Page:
THE ‘NO MAKEUP SELFIE’ trend that has raised much-needed funds for cancer charities across Ireland and the UK this week has social media in the spotlight again. Women posted self portraits of their makeup-free faces and donated to charity, then nominated other friends to do the same. The trend had its opponents who cited narcissism and queried the point of the movement, but cancer charities welcomed the unexpected rise in donations and all was well with the world.
It got me thinking, though, about the barefaced truth on social media, or more to the point, the lack of it.
Scroll through your Facebook timeline or your Instagram feed. What can you see? Lots of delicious looking food, happy couples, beautiful places, smiling children, stunning views, perfect interiors, coordinated outfits. All perfectly choreographed and styled.
Social media isn’t really about real life
Nothing sad, nothing unattractive. Nothing mundane nor pedestrian. Of course not, that’s not the point of social media. It’s our shop window, our way of showing the world how great life is, of escaping. We can show where we have been, and who we have been with. It documents our good times, our nights out, our daytrips with our kids, our holidays. It’s our happiness record. Nobody wants to know about the bad stuff.
Social media isn’t really about real life. It could be, but for the majority of users it’s simply not. Yes, there’s serious news there, and photos of atrocities, and tales of sadness and devastation, but not on a personal level. For most users Facebook is about showing off using pictures. Twitter is about showing off using punchy phrases. Instagram is about making the showing off pictures look old or bright or shiny. There’s nothing essentially wrong with this – after all, sharing happiness is a good thing – but it’s not the whole story.
Real life has tears and upsets, it’s messy and sticky and not that glossy at all. That’s what makes it real.
There seem to be things that exist only outside social media or, as I like to call it, in the real world; things like messy kitchens (and sitting rooms, and bedrooms and playrooms), snotty nosed kids, beige freezer dinners, dirty streets, ghost estates, negative emotions, unattractive people and – until this week – barefaced ladies.
More pressure to be perfect
When we use social media we put a gloss on things, it’s about displaying our personal brand, how we want to be perceived. Foodie, fashionista, hipster, supermum – with the right photos and the right filter we can build that image, almost unquestioned.
But who do we serve if we do that? These ideal worlds that we create only put more pressure on everyone to live up to false standards. They sell us an unattainable lifestyle that we cannot reach. We read books and magazines and envy celebrities’ lifestyles, then we go to Facebook and Twitter and envy the lifestyles that our peers represent.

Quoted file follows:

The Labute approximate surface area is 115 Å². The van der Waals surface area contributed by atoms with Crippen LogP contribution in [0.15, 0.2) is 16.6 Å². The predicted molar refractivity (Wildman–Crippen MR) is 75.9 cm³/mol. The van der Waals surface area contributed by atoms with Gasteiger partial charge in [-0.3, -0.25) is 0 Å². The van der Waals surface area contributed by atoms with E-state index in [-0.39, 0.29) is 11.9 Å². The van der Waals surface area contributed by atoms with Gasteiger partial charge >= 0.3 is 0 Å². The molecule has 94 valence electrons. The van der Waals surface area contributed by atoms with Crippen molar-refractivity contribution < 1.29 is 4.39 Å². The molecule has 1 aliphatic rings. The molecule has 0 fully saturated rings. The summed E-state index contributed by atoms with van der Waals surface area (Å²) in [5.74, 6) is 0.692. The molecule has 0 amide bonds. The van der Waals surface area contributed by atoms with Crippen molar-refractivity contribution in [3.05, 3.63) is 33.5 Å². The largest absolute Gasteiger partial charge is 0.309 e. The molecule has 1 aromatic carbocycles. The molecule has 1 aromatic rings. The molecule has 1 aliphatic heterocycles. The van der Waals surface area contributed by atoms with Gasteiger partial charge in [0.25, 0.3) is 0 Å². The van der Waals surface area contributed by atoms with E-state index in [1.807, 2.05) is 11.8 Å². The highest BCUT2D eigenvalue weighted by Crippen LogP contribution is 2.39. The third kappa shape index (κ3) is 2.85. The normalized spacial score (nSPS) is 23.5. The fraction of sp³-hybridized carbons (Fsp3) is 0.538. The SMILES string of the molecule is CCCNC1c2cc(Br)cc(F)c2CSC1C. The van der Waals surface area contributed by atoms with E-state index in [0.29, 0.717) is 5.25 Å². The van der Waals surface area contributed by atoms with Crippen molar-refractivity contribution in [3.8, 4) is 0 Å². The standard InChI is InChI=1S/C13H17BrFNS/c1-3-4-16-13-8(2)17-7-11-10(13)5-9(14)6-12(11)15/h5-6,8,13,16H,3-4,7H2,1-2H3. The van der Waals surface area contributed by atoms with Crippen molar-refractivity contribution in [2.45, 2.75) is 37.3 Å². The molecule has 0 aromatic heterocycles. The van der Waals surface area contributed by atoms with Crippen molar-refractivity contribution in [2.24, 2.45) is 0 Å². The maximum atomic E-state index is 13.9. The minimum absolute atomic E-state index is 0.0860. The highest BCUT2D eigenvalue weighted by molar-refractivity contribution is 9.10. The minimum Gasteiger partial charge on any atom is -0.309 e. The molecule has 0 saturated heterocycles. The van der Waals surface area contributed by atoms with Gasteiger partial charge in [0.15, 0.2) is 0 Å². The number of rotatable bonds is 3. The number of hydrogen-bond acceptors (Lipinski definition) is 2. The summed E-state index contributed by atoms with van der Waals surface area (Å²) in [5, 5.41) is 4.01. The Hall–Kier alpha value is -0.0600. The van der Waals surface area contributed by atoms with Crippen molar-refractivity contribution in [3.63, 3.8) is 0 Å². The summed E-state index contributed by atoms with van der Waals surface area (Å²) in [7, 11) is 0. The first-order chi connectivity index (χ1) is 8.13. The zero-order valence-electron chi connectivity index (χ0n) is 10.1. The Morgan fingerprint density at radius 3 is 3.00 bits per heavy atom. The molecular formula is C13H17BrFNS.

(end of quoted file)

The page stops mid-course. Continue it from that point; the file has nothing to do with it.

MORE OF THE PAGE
We’re doing each other no favours, just adding to the pressure to be perfect.
So, inspired by the barefaced selfies I’m starting my own thing, a campaign for people to get more barefaced about life, not a moan but a reality check. Join me, we owe it to each other. It’s about being honest. You don’t have to Instagram your toast or post a Facebook status each time you put the bin out. Just don’t pretend all the time that everything is always exciting and wonderful and glossy.
Let me get the ball rolling …
Now, it’s not all new to me, if you follow me on Facebook or Twitter you’ll know that I’ve been brave before, I’ve posted my real life dinners for a few weeks. I’ve admitted to using stock cubes and tins of soup in my cooking. I’ve confessed about the mess of my kitchen floor and told the real story of bedtime in my house. These should all make you feel better about yourself.
Here are some more of my real life facts from my barefaced life to get the ball rolling.
- My house is (very) messy and rather sticky too.
- My nails are usually unfiled and unpainted.
- We eat everyday food (rarely organic) bought from a discount supermarket off plates from IKEA. (not patterned pretty ones)
- My laundry pile is my nemesis and is slowly growing to take over my house.
- There are presses in my kitchen that I need a helmet to open for fear of being hit by falling debris.
What are you hiding? Share some facts about your barefaced life and spread the happiness as we realise that nobody’s perfect.
Sinéad Fox lives in Wexford with her three young and (often) well behaved children.
She spends her time commuting, cooking, wiping noses, mopping up spills and ‘adventuring’. Then, when they’re all asleep she writes about it on her blog Bumbles of Rice.
Find Sinéad on Twitter @Bumblesofrice and on Facebook.